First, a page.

However, many expats in China fall into a different category. Either by design or default (Chinese employers sometimes take advantage and do not fully explain this issue), there are expatriates in China who are not properly registered with the authorities, are not paying taxes, and who have nonetheless acquired a bundle of RMB. Here, there is a problem. Firstly, such individuals cannot meet the SAFE requirements, and this becomes a block. Chinese banks will not allow you to exchange and wire overseas any amount over the RMB equivalent of US$500 for you without SAFE approval, and if there is no tax paid receipts (employers should provide this) or no work permit or visa, this route is barred.

It should be noted, though, that foreign nationals can transfer any amount under or equal to the equivalent of US$500 once per day without providing proof that the money was legitimately earned or that taxes have been paid on it. Chinese nationals are able to transfer the equivalent of US$2,000 per day into a foreign bank account, however Chinese nationals face a US$50,000 annual ceiling when exchanging RMB into foreign currencies while foreign nationals do not face such restrictions.

- See more at: http://www.china-briefing.com/news/2011/11/11/getting-cash-money-rmb-out-of-china.html#sthash.z2ukAMj9.dpuf

Now tell me this, how does a chineese citizen LEGALLY get their hands on a couple of million £££ to buy prime London property? They don't they sell goods in USD, GBP then illegally embesil the money into London [and other worldwide prime] property hoping to one day either to move out of China or hope that China de-peggs from the USD so they can sell their 'investment' and take the money back to China untaxed.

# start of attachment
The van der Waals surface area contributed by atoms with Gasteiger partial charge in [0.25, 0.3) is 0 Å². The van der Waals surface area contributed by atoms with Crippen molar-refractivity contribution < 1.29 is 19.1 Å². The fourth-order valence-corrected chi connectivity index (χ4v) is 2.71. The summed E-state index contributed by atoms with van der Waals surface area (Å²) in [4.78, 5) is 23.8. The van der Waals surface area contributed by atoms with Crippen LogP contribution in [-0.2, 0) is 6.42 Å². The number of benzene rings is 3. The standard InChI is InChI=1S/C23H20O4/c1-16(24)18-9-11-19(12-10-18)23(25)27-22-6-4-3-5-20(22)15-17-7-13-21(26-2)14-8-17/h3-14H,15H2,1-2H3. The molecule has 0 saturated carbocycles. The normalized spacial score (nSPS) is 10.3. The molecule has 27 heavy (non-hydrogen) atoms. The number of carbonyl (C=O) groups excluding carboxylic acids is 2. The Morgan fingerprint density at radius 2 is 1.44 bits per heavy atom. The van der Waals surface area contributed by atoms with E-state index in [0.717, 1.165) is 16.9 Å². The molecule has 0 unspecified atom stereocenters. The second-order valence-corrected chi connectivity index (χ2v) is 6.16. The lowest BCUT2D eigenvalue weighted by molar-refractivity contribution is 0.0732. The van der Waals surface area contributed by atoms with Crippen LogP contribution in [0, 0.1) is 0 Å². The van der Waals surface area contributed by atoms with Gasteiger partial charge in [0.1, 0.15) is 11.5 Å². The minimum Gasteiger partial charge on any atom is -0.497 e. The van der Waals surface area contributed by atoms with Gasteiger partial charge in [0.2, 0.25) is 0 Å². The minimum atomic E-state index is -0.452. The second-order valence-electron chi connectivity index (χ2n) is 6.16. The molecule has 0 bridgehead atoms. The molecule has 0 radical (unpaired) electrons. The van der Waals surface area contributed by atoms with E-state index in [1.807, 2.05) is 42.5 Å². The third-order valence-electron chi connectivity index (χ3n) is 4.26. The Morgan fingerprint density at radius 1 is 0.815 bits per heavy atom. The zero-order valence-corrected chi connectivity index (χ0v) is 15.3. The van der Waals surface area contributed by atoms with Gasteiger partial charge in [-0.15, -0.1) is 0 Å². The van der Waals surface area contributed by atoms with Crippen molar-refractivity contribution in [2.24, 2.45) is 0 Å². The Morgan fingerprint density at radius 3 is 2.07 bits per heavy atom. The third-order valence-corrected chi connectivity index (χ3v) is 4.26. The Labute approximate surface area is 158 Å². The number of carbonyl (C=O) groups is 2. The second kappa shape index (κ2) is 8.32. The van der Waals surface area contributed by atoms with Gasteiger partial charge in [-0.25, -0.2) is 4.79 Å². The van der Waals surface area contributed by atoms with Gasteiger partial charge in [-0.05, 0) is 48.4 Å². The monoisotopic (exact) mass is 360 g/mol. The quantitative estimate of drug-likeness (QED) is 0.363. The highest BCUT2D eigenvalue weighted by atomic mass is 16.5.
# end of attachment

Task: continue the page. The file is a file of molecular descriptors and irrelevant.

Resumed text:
In my view, over the last couple of years China has been stacking commodities and arranging swaps with various countries in an attempt to de-throne the dollar and make the RMB globally acceptable. If they are successful then IMO Chinese property owners are likely to cash in their portfolios and spend their money back in China.

Share this post


Link to post
Share on other sites

Create an account or sign in to comment

You need to be a member in order to leave a comment

Create an account

Sign up for a new account in our community. It's easy!

Register a new account

Sign in

Already have an account? Sign in here.

Sign In Now
Sign in to follow this  

  • Recently Browsing   0 members

    No registered users viewing this page.

  • The Prime Minister stated that there were three Brexit options available to the UK:   217 members have voted

    1. 1. Which of the Prime Minister's options would you choose?


      • Leave with the negotiated deal
      • Remain
      • Leave with no deal

    Please sign in or register to vote in this poll. View topic


×

Important Information

We have placed cookies on your device to help make this website better. You can adjust your cookie settings, otherwise we'll assume you're okay to continue.